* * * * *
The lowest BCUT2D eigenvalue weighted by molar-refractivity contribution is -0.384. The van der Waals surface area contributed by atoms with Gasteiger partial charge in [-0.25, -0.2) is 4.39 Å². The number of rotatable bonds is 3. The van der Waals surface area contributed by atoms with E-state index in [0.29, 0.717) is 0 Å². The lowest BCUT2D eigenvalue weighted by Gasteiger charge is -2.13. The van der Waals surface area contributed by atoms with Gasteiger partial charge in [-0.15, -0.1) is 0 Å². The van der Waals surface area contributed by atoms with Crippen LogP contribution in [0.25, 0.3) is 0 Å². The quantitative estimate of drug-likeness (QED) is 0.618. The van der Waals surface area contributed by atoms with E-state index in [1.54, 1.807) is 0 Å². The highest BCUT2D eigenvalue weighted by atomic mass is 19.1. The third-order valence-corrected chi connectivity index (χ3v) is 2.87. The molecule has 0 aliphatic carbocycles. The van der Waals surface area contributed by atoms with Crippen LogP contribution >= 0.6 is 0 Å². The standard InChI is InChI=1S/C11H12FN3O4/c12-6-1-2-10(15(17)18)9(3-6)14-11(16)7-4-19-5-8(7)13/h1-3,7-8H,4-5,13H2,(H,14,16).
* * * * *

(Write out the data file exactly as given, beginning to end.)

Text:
The lowest BCUT2D eigenvalue weighted by molar-refractivity contribution is -0.384. The van der Waals surface area contributed by atoms with Gasteiger partial charge in [-0.25, -0.2) is 4.39 Å². The number of rotatable bonds is 3. The van der Waals surface area contributed by atoms with E-state index in [0.29, 0.717) is 0 Å². The lowest BCUT2D eigenvalue weighted by Gasteiger charge is -2.13. The van der Waals surface area contributed by atoms with Gasteiger partial charge in [-0.15, -0.1) is 0 Å². The van der Waals surface area contributed by atoms with Crippen LogP contribution in [0.25, 0.3) is 0 Å². The quantitative estimate of drug-likeness (QED) is 0.618. The van der Waals surface area contributed by atoms with E-state index in [1.54, 1.807) is 0 Å². The highest BCUT2D eigenvalue weighted by atomic mass is 19.1. The third-order valence-corrected chi connectivity index (χ3v) is 2.87. The molecule has 0 aliphatic carbocycles. The van der Waals surface area contributed by atoms with Crippen LogP contribution >= 0.6 is 0 Å². The standard InChI is InChI=1S/C11H12FN3O4/c12-6-1-2-10(15(17)18)9(3-6)14-11(16)7-4-19-5-8(7)13/h1-3,7-8H,4-5,13H2,(H,14,16).